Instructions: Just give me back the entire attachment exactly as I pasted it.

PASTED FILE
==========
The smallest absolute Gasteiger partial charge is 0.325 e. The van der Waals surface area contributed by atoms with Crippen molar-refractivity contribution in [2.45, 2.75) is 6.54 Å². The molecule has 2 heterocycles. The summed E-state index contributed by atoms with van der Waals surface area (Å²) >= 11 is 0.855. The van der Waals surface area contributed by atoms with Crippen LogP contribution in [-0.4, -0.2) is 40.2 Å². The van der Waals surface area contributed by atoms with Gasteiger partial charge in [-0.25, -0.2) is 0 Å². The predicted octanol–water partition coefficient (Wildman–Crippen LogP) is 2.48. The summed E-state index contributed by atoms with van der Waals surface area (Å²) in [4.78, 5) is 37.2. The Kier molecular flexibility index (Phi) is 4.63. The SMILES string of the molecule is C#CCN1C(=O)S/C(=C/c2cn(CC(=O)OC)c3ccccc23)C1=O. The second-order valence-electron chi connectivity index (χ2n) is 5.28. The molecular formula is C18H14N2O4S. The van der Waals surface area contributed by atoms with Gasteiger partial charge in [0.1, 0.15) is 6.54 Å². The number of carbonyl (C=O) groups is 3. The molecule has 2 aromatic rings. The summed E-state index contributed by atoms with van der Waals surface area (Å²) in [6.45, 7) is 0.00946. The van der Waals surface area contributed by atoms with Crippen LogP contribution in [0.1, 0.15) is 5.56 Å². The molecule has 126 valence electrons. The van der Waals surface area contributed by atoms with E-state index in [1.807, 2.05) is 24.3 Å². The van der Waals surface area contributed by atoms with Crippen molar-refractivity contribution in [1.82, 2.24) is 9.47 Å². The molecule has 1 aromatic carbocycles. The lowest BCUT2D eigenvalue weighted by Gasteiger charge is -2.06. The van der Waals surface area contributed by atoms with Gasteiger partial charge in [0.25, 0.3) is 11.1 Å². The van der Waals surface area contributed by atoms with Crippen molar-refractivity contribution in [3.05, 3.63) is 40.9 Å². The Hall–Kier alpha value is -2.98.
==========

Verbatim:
The smallest absolute Gasteiger partial charge is 0.325 e. The van der Waals surface area contributed by atoms with Crippen molar-refractivity contribution in [2.45, 2.75) is 6.54 Å². The molecule has 2 heterocycles. The summed E-state index contributed by atoms with van der Waals surface area (Å²) >= 11 is 0.855. The van der Waals surface area contributed by atoms with Crippen LogP contribution in [-0.4, -0.2) is 40.2 Å². The van der Waals surface area contributed by atoms with Gasteiger partial charge in [-0.25, -0.2) is 0 Å². The predicted octanol–water partition coefficient (Wildman–Crippen LogP) is 2.48. The summed E-state index contributed by atoms with van der Waals surface area (Å²) in [4.78, 5) is 37.2. The Kier molecular flexibility index (Phi) is 4.63. The SMILES string of the molecule is C#CCN1C(=O)S/C(=C/c2cn(CC(=O)OC)c3ccccc23)C1=O. The second-order valence-electron chi connectivity index (χ2n) is 5.28. The molecular formula is C18H14N2O4S. The van der Waals surface area contributed by atoms with Gasteiger partial charge in [0.1, 0.15) is 6.54 Å². The number of carbonyl (C=O) groups is 3. The molecule has 2 aromatic rings. The summed E-state index contributed by atoms with van der Waals surface area (Å²) in [6.45, 7) is 0.00946. The van der Waals surface area contributed by atoms with Crippen LogP contribution in [0.1, 0.15) is 5.56 Å². The molecule has 126 valence electrons. The van der Waals surface area contributed by atoms with E-state index in [1.807, 2.05) is 24.3 Å². The van der Waals surface area contributed by atoms with Crippen molar-refractivity contribution in [1.82, 2.24) is 9.47 Å². The molecule has 1 aromatic carbocycles. The lowest BCUT2D eigenvalue weighted by Gasteiger charge is -2.06. The van der Waals surface area contributed by atoms with Gasteiger partial charge in [0.25, 0.3) is 11.1 Å². The van der Waals surface area contributed by atoms with Crippen molar-refractivity contribution in [3.05, 3.63) is 40.9 Å². The Hall–Kier alpha value is -2.98.